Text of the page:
We are all familiar with such control of the freezing transition, as it is an essential ingredient in the art of making a sorbet or a slushy. To make a cold...

Im Focus: Micro energy harvesters for the Internet of Things

Fraunhofer IWS Dresden scientists print electronic layers with polymer ink

Thin organic layers provide machines and equipment with new functions. They enable, for example, tiny energy recuperators. In future, these will be installed...

Im Focus: Dynamik einzelner Proteine

Neue Messmethode erlaubt es Forschenden, die Bewegung von Molekülen lange und genau zu verfolgen

Das Zusammenspiel aus Struktur und Dynamik bestimmt die Funktion von Proteinen, den molekularen Werkzeugen der Zelle. Durch Fortschritte in der...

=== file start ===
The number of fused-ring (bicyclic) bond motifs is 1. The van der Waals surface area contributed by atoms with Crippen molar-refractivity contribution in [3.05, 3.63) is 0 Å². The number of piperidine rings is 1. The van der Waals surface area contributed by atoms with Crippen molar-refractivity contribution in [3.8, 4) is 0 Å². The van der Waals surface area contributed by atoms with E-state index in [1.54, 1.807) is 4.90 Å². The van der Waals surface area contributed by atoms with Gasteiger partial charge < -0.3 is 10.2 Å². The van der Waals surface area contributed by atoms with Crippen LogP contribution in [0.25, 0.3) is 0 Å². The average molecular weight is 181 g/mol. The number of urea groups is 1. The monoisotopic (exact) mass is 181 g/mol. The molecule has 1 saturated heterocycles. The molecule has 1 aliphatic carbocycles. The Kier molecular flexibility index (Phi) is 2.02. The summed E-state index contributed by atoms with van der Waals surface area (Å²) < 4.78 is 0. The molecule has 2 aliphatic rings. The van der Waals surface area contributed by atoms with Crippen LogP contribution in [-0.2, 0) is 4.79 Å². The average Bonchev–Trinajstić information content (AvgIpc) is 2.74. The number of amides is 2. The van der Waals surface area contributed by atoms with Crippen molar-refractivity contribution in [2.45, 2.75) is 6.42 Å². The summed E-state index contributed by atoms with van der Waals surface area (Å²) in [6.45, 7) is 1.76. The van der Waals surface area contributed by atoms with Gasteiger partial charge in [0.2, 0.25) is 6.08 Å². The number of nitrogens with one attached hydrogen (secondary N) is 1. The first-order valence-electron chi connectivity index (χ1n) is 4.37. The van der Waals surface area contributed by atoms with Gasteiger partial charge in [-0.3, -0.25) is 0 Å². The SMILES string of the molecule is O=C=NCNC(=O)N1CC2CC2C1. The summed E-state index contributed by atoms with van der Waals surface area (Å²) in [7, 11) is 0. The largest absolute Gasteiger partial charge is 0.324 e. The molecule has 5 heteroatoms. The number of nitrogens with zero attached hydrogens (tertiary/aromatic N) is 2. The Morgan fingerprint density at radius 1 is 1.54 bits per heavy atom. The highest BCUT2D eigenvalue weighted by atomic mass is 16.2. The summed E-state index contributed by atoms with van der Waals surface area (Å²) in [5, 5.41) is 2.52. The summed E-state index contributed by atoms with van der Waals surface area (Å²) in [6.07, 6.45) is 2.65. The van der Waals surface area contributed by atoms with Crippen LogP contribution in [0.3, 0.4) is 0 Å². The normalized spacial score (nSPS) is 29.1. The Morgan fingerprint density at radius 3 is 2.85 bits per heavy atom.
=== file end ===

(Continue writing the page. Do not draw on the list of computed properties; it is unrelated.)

All Focus news of the innovation-report >>>

Anzeige

Anzeige

VideoLinks
Industry & Economy
Event News

Conference to pave the way for new therapies

17.10.2018 | Event News

Berlin5GWeek: Private industrial networks and temporary 5G connectivity islands

16.10.2018 | Event News

5th International Conference on Cellular Materials (CellMAT), Scientific Programme online

02.10.2018 | Event News

 
Latest News

RUDN chemist tested a new nanocatalyst for obtaining hydrogen

18.10.2018 | Life Sciences

Massive organism is crashing on our watch

18.10.2018 | Earth Sciences

Electrical enhancement: Engineers speed up electrons in semiconductors

18.10.2018 | Life Sciences

VideoLinks
Science & Research
Overview of more VideoLinks >>>